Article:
- Adah Almutairi, Associate Professor of Pharmaceutical Sciences
- Ratneshwar Lal, Professor of Bioengineering and Mechanical and Aerospace Engineering
The Center for Excellence in Nanomedicine and Engineering (CNME) aims to use responsive and smart materials, nanotechnology, and molecular engineering to transform biological research and medicine. Currently, CNME research can be categorized into six areas:
- Drug delivery
Our goal is to develop drug carriers that we can direct to any part of the body, hold them there until they release their payload, then direct them away—all done using a small magnet,” said Ratneshwar Lal, professor of bioengineering, mechanical engineering and materials science in the Jacobs School of Engineering at UC San Diego. Ratneshwar Lal serves as one of two co-directors for the Center of Excellence for Nano-Medicine and Engineering in the Institute of Engineering in Medicine (IEM) at UC San Diego.
While most in the field approach this by attaching molecules that bind to proteins on target cells, CNME investigators take other innovative approaches. Several labs are developing nanocarriers that allow external control over their location or release of encapsulated molecules (which would also be immensely useful in research, as it offers a non-genetic means of controlling signaling even in intact organisms), while others are exploiting the capabilities of biological materials.
Light-triggered drug release from a polymeric nanoparticle. Nanoparticles made from a light-degradable polymer designed by the Almutairi lab allow on-demand drug release in the eye, which could be used to deliver multiple doses of drugs to treat macular degeneration with a single injection.
Next-generation imaging agents
Current medical imaging technology detects structural changes, such as those caused by tumors that have grown enough to induce rearrangements in surrounding organs. Such changes generally occur late in disease progression, necessitating more aggressive treatments and reducing the chances of success. Earlier diagnosis requires detecting molecular changes that occur earlier; the new field of molecular imaging is focused on this problem.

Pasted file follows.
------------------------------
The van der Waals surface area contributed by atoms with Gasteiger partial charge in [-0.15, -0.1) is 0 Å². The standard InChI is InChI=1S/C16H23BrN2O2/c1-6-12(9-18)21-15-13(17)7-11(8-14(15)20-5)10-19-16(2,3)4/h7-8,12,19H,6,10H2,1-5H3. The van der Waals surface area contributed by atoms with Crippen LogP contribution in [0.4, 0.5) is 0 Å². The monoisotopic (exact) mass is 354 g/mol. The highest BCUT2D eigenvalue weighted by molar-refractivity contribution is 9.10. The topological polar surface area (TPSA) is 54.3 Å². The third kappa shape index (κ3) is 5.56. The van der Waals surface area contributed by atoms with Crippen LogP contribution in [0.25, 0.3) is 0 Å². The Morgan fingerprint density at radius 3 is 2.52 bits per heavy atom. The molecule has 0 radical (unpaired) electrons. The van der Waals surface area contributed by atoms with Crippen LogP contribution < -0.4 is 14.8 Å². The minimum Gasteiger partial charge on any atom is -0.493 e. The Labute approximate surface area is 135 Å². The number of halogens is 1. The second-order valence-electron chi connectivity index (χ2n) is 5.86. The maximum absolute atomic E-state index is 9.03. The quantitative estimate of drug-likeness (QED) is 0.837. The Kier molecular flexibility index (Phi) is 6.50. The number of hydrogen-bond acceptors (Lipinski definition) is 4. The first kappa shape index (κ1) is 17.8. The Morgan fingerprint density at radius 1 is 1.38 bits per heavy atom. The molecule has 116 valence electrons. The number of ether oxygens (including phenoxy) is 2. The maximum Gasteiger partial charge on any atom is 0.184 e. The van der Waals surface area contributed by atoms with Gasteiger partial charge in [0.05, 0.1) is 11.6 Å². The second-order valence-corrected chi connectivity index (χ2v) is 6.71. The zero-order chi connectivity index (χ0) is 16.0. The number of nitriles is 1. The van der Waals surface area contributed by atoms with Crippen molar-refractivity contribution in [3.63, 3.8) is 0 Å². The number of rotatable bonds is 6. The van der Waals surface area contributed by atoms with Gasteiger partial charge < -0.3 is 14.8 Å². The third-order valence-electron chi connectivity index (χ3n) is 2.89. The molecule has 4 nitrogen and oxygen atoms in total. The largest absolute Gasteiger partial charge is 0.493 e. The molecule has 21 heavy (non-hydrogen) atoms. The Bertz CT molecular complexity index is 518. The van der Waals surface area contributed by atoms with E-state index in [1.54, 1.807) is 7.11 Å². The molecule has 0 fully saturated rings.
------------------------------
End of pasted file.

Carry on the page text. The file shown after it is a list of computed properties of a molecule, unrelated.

While molecular imaging has traditionally been the realm of nuclear medicine, CNME researchers are interested in creating tools to enable detection of disease via modalities that do not require ionizing radiation and that afford greater spatial resolution, such as ultrasound, fluorescence, and magnetic resonance imaging (MRI). By applying the advantages of nano- and microscale structures, engineers within the Center are designing imaging agents with vastly enhanced signal or whose signal can be switched on by the biochemistry of disease.
- Portable diagnostics
Though the term “nanomedicine” is more often associated with drug delivery, nanotechnology also has enormous potential to make ex vivo diagnostics more sensitive and more applicable at the point of care. CNME research in this area encompasses both the development of novel nanomaterials and nanoscale components to improve sensor sensitivity and the design of devices incorporating commercially available nanoparticles. Others within CNME translate existing nanomaterials into small devices to allow rapid biochemical analysis, e.g. tattoo-based glucose sensors for diabetics.
- Tissue engineering
Nanoscale patterning is an essential tool in the creation of structures that match the scale and complexity of those in native tissues. CNME research within this area involves both the improvement of patterning methods, especially for vascularization of engineered tissues, and their application to the development of in vitro tissue models, especially using layered hydrogels to organize neural development.
- In vivo regeneration
Several CNME investigators’ research focuses on regenerative medicine, which is a broad term for the replacement of injured or degenerated tissue, which may involve administration of either exogenous cells or materials or molecules designed to promote formation of new tissue by endogenous cells. While some research in this area involves nano- and microparticles, much of the work at the Center examines how nanoscale properties of materials affect cell fates, which can be used both to generate replacement cells for injection and to inform the design of materials to be administered to sites of disease or damage.
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CNME organizes a seminar series each spring (Wednesdays at noon in the Pharmaceutical Science Building) focused on cutting-edge technologies in delivery of drugs and diagnostics. Sign up for the CNME seminar listserv here.
Several CNME investigators have founded startup companies to develop their technologies, including eLux Medical, Ventrix, Nanocellect, and Electrozyme, or have licensed their discoveries and materials to biotech companies.